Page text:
Tsvangirai’s remarks, at the congress of his faction of the fractured opposition Movement for Democratic Change, became in the state-run media a planned bloody coup, and Mugabe officials were passively quoted warning Tsvangirai to “stop talking about or planning violence and insurrections.” The media watchdog, the Media Monitoring Project Zimbabwe (MMPZ), in its report covering March 20-26, noted, for example, that none of the ZBH reports provided the context in which Tsvangirai allegedly planned a violent coup, or quoted him actually saying so. ZTV only briefly showed Tsvangirai telling a post-congress news conference about his group’s plans to “confront” the regime, and then abruptly chopped him off before he could explain how they intended to do it. The state-run dailies, The Herald and The Chronicle, were equally malign, reporting the threats by Zanu-PF officials “without viewing them as being repressive, intolerant and typical of government’s authoritarian attitude towards political opposition,” said MMPZ. The monitors singled out as particularly offensive columns by Caesar Zvayi and Nathanial Manheru in The Herald and Munyaradzi Huni in The Sunday Mail, all apparently “preoccupied with attempting to discredit the opposition party’s activities for the sake of it.” The private media, including Studio 7 and SW Radio Africa, provided more balanced coverage. They quoted Tsvangirai as saying what he actually said about peaceful protest, and analysed the implications of the congress for the divided opposition and Zimbabwe politics generally. They also balanced their reports with quotes from Zanu (PF) officials threatening Tsvangiari’s group with boodshed if they dared demonstrate against the authorities. In addition, the private media carried seven reports of actions by state agents against the regime’s perceived opponents: the MDC, businesses, foreign trade unionists, church leaders and white commercial farmers. The state-run media ignored these latest violations of human rights. But then this is an administration that has never been big on press freedom, and which now no longer bothers even to pay lip service to the tenets of free speech. Thus came an outburst from Information Minister Tichaona Jokonya raging on about Western governments clandestinely buying into media organisations “through seemingly private corporate bodies” – though he did not naturally come up with any names – and urging that Africa “organise itself” in similar fashion.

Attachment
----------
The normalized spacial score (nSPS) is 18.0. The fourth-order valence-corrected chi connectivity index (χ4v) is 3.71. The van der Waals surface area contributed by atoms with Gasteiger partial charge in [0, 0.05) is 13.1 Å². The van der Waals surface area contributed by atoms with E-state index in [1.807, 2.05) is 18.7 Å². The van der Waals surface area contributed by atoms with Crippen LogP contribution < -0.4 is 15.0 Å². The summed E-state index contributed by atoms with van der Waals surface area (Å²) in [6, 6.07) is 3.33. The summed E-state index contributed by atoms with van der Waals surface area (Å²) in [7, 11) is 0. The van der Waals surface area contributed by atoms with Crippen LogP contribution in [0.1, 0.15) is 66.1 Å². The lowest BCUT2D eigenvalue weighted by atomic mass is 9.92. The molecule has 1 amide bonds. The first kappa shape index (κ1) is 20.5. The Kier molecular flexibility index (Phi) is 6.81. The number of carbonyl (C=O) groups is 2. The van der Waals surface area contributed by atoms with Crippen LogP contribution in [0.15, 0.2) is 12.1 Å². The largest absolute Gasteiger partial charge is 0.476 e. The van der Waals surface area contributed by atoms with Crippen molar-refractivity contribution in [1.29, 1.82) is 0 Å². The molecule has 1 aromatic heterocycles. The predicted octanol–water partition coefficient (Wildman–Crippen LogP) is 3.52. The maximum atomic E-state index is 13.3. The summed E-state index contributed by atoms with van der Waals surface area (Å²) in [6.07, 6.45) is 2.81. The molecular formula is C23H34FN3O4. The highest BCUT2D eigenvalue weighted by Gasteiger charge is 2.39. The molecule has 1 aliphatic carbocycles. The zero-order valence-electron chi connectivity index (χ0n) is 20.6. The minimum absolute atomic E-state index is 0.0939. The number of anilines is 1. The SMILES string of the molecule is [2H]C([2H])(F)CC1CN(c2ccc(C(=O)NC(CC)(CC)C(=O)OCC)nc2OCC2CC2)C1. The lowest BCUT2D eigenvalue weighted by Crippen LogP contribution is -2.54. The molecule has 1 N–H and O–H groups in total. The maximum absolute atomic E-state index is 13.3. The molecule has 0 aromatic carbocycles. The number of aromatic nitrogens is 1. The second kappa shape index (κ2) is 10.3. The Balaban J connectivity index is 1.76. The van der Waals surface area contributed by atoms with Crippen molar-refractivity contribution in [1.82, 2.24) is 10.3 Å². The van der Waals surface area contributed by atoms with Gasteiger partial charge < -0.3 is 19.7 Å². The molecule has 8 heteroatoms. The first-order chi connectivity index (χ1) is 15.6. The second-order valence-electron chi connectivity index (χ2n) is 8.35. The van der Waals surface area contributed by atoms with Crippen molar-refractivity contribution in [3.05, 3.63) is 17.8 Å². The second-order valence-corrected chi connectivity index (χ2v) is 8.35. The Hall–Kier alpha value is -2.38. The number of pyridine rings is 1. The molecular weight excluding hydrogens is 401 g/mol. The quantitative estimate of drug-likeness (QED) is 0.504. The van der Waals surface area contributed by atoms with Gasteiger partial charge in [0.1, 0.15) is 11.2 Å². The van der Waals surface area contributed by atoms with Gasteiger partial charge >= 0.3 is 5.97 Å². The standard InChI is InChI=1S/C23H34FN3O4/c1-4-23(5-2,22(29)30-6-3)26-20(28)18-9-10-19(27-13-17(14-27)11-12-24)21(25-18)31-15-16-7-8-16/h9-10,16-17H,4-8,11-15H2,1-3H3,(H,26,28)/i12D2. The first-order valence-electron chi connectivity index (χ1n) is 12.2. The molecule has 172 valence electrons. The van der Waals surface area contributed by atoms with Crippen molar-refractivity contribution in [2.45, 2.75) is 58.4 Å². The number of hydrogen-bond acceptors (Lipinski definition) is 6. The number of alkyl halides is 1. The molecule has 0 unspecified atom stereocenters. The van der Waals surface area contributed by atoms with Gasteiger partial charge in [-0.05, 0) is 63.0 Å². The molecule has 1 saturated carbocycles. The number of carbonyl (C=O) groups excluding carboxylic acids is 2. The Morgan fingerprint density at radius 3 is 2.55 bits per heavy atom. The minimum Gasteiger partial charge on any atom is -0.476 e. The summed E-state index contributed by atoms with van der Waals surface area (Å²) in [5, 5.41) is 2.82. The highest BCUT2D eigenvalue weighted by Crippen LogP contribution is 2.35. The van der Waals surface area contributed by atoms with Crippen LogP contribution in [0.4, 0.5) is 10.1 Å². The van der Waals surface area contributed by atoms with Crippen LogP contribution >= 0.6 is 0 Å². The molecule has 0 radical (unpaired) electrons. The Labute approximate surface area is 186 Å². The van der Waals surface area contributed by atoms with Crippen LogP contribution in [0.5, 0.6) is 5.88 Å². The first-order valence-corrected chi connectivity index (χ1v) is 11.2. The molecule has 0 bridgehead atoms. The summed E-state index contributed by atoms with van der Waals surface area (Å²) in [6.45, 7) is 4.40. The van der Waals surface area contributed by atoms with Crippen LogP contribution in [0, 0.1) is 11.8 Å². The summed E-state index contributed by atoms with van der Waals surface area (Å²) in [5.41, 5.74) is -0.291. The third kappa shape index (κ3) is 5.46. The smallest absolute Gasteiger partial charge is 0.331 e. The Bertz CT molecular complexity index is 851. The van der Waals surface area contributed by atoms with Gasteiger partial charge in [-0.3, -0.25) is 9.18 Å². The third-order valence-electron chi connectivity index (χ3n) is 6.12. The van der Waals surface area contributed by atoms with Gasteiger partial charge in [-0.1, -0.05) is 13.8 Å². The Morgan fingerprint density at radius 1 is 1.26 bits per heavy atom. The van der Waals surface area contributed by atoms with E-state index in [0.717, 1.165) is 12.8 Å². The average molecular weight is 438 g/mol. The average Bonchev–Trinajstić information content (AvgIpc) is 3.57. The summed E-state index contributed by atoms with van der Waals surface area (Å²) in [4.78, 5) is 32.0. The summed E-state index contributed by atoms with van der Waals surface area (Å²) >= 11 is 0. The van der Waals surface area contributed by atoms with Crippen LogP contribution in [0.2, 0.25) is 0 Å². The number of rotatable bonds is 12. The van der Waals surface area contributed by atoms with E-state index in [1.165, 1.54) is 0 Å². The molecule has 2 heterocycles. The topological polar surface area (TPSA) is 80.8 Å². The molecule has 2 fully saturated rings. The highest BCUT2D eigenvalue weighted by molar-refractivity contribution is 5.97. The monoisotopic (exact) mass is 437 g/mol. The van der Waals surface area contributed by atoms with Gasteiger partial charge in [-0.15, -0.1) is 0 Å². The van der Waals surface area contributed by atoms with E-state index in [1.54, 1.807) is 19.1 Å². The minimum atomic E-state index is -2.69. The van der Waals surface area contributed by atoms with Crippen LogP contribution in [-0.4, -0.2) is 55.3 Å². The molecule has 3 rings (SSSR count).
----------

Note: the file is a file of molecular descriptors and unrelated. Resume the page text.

“We are Zimbabweans first and journalists much later in life. We cannot sacrifice the country on the altar of so-called media freedom,” said Jokonya. The MMPZ noted that the state mouthpieces carried Jokonya’s words without question, including allowing him to “depict reports on the country’s worsening crisis as a creation of the Western media, such as the BBC and CNN.” Well, even the most brain-washed Zanu (PF) devotees would have a hard time squaring that with the reality of their daily lives of soaring prices, power cuts, and shortages of everything. So the state media continued with their technique of reporting the symptoms of economic decline, from the plunging agricultural output to soft drink shortages, as one-off events without asking why the authorities have allowed it all to go so wrong. The private media, however, battled on with critical insights into any move by the regime to start seizing mines – one of the few remaining productive sectors. Studio 7 and SW Radio Africa also carried stories on the dire food situation and how donor agencies are battling to raise funds.
BY A CORRESPONDENT
HARARE - Having exhausted farcical claims of a coup plot in Mutare, the state-run media shamelessly found fresh "coup" material in grossly distorted coverage of Morgan Tsvangirai's plans for mass protests, portraying him as bent on the violent overthrow of Robert M